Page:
Open Access Publications
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Open access publications by faculty, staff, postdocs, and graduate students from the Delaware Geological Survey.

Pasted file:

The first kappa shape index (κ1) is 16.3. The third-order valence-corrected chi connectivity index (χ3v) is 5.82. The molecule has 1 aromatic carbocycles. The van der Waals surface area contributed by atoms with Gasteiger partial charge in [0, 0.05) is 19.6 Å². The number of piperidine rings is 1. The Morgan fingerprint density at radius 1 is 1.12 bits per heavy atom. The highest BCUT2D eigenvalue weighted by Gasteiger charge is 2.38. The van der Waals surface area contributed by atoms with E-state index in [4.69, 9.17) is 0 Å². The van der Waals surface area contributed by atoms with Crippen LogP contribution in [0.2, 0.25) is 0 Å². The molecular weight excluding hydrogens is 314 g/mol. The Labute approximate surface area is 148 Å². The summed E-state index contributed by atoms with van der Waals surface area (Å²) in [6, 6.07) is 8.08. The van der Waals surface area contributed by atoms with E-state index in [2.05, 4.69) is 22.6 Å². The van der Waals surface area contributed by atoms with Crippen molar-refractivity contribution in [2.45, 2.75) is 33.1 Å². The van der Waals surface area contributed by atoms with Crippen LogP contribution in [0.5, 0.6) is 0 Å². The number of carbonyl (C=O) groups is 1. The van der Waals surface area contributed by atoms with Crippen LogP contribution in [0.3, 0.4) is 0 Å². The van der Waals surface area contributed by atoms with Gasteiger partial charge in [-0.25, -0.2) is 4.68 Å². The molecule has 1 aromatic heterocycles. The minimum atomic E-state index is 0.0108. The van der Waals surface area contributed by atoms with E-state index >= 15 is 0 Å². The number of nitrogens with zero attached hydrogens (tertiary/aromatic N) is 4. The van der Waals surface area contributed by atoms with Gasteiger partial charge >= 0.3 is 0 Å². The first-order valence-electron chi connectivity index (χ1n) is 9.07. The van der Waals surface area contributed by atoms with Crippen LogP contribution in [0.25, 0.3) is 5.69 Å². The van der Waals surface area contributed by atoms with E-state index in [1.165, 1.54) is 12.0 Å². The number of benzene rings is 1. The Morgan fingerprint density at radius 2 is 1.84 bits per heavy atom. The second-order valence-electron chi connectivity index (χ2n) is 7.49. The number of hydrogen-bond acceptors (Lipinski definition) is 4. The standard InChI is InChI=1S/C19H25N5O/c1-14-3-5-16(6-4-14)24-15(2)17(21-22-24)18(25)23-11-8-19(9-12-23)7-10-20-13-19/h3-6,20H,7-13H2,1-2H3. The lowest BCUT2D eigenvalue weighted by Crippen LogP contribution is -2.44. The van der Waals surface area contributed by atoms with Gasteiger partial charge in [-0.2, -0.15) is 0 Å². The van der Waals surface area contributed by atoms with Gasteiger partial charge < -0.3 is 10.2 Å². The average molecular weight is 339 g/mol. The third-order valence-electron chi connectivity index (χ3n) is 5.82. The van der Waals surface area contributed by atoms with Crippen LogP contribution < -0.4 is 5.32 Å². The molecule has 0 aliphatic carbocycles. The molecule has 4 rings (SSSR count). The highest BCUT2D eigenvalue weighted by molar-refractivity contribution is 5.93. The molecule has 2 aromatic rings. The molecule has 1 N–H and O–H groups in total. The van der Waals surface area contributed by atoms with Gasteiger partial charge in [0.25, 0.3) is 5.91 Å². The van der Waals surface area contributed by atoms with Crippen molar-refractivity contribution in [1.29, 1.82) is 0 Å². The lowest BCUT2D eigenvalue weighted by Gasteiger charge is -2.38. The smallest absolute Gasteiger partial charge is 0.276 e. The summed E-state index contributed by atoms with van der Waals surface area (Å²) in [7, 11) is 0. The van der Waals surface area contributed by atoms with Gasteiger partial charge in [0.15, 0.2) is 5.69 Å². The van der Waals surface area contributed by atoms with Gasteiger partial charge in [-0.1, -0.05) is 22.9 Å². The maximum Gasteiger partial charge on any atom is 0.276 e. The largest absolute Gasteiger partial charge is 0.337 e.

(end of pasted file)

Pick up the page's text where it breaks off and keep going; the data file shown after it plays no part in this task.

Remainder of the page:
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- ItemSpatial biases of information influence global estimates of soil respiration: How can we improve global predictions?(Global Change Biology, 2021-05-01) Stell, Emma; Warner, Daniel; Jian, Jinshi; Bond-Lamberty, Ben; Vargas, RodrigoSoil respiration (Rs), the efflux of CO2 from soils to the atmosphere, is a major component of the terrestrial carbon cycle, but is poorly constrained from regional to global scales. The global soil respiration database (SRDB) is a compilation of in situ Rs observations from around the globe that has been consistently updated with new measurements over the past decade. It is unclear whether the addition of data to new versions has produced better-constrained global Rs estimates. We compared two versions of the SRDB (v3.0 n = 5173 and v5.0 n = 10,366) to determine how additional data influenced global Rs annual sum, spatial patterns and associated uncertainty (1 km spatial resolution) using a machine learning approach. A quantile regression forest model parameterized using SRDBv3 yielded a global Rs sum of 88.6 Pg C year−1, and associated uncertainty of 29.9 (mean absolute error) and 57.9 (standard deviation) Pg C year−1, whereas parameterization using SRDBv5 yielded 96.5 Pg C year−1 and associated uncertainty of 30.2 (mean average error) and 73.4 (standard deviation) Pg C year−1. Empirically estimated global heterotrophic respiration (Rh) from v3 and v5 were 49.9–50.2 (mean 50.1) and 53.3–53.5 (mean 53.4) Pg C year−1, respectively. SRDBv5’s inclusion of new data from underrepresented regions (e.g., Asia, Africa, South America) resulted in overall higher model uncertainty. The largest differences between models parameterized with different SRDVB versions were in arid/semi-arid regions. The SRDBv5 is still biased toward northern latitudes and temperate zones, so we tested an optimized global distribution of Rs measurements, which resulted in a global sum of 96.4 ± 21.4 Pg C year−1 with an overall lower model uncertainty. These results support current global estimates of Rs but highlight spatial biases that influence model parameterization and interpretation and provide insights for design of environmental networks to improve global-scale Rs estimates.